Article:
Notes: You gotta have a sewing machine to do this (obviously). Thread type doesn't matter too much, but make sure it's not too thick. You want to use the smallest needle possible so you don't make big holes (facilitates down leakage), and i also use a low-thread count (8-10per inch) for the same reason. I've been sewing for a couple years, so I know how to do a lot of seams and stitches that makes for a nicer looking and higher quality bag. They are hard to explain, so I'm not going to try. A background in sewing helps...I don't know the names for the stitches, so I'll just try to give you the best idea I can. The best thing you can do when making a bag is use an existing bag to model from, so you'll get an idea of what I'm *trying to explain.

The Steps

Start out by making a newspaper cutout pattern. Construct it in the traditional mummy fashion, but make it so it represents one side of the mummy bag, like your looking at a bag from a bird's eye view. The cutouts should be identical, except that one will have a semi-circular extension at the top (the hood). Be sure to allow yourself more material than you think you will need to allow for's better to have a bag that's too big rather than too small.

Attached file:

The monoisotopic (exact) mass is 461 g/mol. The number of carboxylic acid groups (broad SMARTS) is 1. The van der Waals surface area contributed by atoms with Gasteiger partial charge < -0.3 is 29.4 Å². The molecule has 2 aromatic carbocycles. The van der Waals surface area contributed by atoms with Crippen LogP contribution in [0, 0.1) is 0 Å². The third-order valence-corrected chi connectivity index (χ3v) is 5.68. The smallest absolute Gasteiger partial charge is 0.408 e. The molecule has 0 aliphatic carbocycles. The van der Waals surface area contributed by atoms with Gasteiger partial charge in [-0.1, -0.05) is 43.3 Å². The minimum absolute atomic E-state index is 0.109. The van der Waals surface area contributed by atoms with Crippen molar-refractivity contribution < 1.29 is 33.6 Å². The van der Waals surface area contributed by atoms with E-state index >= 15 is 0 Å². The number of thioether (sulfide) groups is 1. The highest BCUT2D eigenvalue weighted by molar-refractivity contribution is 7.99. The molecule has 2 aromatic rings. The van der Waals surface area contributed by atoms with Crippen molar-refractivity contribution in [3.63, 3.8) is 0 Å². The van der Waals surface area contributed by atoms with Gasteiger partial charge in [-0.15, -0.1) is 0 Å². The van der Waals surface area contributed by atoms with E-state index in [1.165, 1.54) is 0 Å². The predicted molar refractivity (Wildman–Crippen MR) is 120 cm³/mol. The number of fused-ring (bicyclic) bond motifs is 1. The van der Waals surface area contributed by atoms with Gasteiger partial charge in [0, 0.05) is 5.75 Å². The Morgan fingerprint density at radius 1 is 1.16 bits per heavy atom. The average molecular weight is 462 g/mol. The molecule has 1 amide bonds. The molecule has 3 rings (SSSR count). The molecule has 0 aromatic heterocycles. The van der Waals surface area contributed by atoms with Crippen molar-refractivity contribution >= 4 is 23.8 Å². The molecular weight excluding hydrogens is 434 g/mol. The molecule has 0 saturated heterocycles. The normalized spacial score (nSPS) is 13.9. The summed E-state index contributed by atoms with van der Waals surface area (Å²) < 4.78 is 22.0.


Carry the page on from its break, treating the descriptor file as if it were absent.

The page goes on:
The sheet of material should measure 60" in width by 2.5 yards (7.5 feet). Note:  make sure after cutting out the patterns from the material, to run the edges over a candle flame so they don't fray (if you didn't use a hot knife).

Most material is 60" in width. This should give you enough room to get the tops and bottoms of the bag, if you invert both patterns. Typical dimensions are 59-62" shoulder girth, 52-56" hip girth, 39-40" foot circumference. The shell is constructed of 4 parts: the inside and outside TOP part, and the inside and outside BOTTOM part. The bottom part is longer, since there is an approximate. 16" diameter semicircle as part of the pattern which is to be the hood. The top (near the chin area), can be cut straight across or with a slight (apr ox 6") concavity. Once the patterns are cut, sew the two patterns that look DIFFERENT along the sides. In other words, the outside shells are sewn together along the sides, as well as the inside shells. Still confused? The longer pattern with the hood is sewn to the shorter pattern along the side. Sew with about a 1/2" seam allowance, and invert so the seam is hidden.